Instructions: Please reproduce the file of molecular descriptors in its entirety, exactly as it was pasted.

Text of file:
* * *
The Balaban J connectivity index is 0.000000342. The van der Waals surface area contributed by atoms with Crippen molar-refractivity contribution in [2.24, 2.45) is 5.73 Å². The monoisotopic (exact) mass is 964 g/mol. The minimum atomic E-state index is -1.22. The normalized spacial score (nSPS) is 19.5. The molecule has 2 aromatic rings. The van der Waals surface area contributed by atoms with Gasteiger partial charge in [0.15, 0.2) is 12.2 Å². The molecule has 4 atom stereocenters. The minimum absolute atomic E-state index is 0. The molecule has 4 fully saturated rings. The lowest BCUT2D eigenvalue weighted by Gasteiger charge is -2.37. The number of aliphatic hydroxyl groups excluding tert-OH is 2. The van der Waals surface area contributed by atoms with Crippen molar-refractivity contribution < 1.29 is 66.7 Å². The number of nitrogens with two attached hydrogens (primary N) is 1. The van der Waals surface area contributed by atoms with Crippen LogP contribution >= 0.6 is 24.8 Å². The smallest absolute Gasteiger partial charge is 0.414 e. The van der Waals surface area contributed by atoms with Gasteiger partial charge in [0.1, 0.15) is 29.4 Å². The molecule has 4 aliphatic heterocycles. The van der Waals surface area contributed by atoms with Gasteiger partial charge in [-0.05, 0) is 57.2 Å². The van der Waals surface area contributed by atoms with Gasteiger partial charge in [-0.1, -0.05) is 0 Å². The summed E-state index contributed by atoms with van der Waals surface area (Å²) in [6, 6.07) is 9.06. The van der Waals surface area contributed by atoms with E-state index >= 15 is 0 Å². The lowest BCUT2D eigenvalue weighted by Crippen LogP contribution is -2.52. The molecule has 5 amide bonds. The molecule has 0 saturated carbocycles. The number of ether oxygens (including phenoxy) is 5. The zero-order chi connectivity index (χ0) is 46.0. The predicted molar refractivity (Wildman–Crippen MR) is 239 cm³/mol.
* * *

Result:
The Balaban J connectivity index is 0.000000342. The van der Waals surface area contributed by atoms with Crippen molar-refractivity contribution in [2.24, 2.45) is 5.73 Å². The monoisotopic (exact) mass is 964 g/mol. The minimum atomic E-state index is -1.22. The normalized spacial score (nSPS) is 19.5. The molecule has 2 aromatic rings. The van der Waals surface area contributed by atoms with Gasteiger partial charge in [0.15, 0.2) is 12.2 Å². The molecule has 4 atom stereocenters. The minimum absolute atomic E-state index is 0. The molecule has 4 fully saturated rings. The lowest BCUT2D eigenvalue weighted by Gasteiger charge is -2.37. The number of aliphatic hydroxyl groups excluding tert-OH is 2. The van der Waals surface area contributed by atoms with Crippen molar-refractivity contribution < 1.29 is 66.7 Å². The number of nitrogens with two attached hydrogens (primary N) is 1. The van der Waals surface area contributed by atoms with Crippen LogP contribution >= 0.6 is 24.8 Å². The smallest absolute Gasteiger partial charge is 0.414 e. The van der Waals surface area contributed by atoms with Gasteiger partial charge in [0.1, 0.15) is 29.4 Å². The molecule has 4 aliphatic heterocycles. The van der Waals surface area contributed by atoms with Gasteiger partial charge in [-0.05, 0) is 57.2 Å². The van der Waals surface area contributed by atoms with Gasteiger partial charge in [-0.1, -0.05) is 0 Å². The summed E-state index contributed by atoms with van der Waals surface area (Å²) in [6, 6.07) is 9.06. The van der Waals surface area contributed by atoms with E-state index >= 15 is 0 Å². The lowest BCUT2D eigenvalue weighted by Crippen LogP contribution is -2.52. The molecule has 5 amide bonds. The molecule has 0 saturated carbocycles. The number of ether oxygens (including phenoxy) is 5. The zero-order chi connectivity index (χ0) is 46.0. The predicted molar refractivity (Wildman–Crippen MR) is 239 cm³/mol.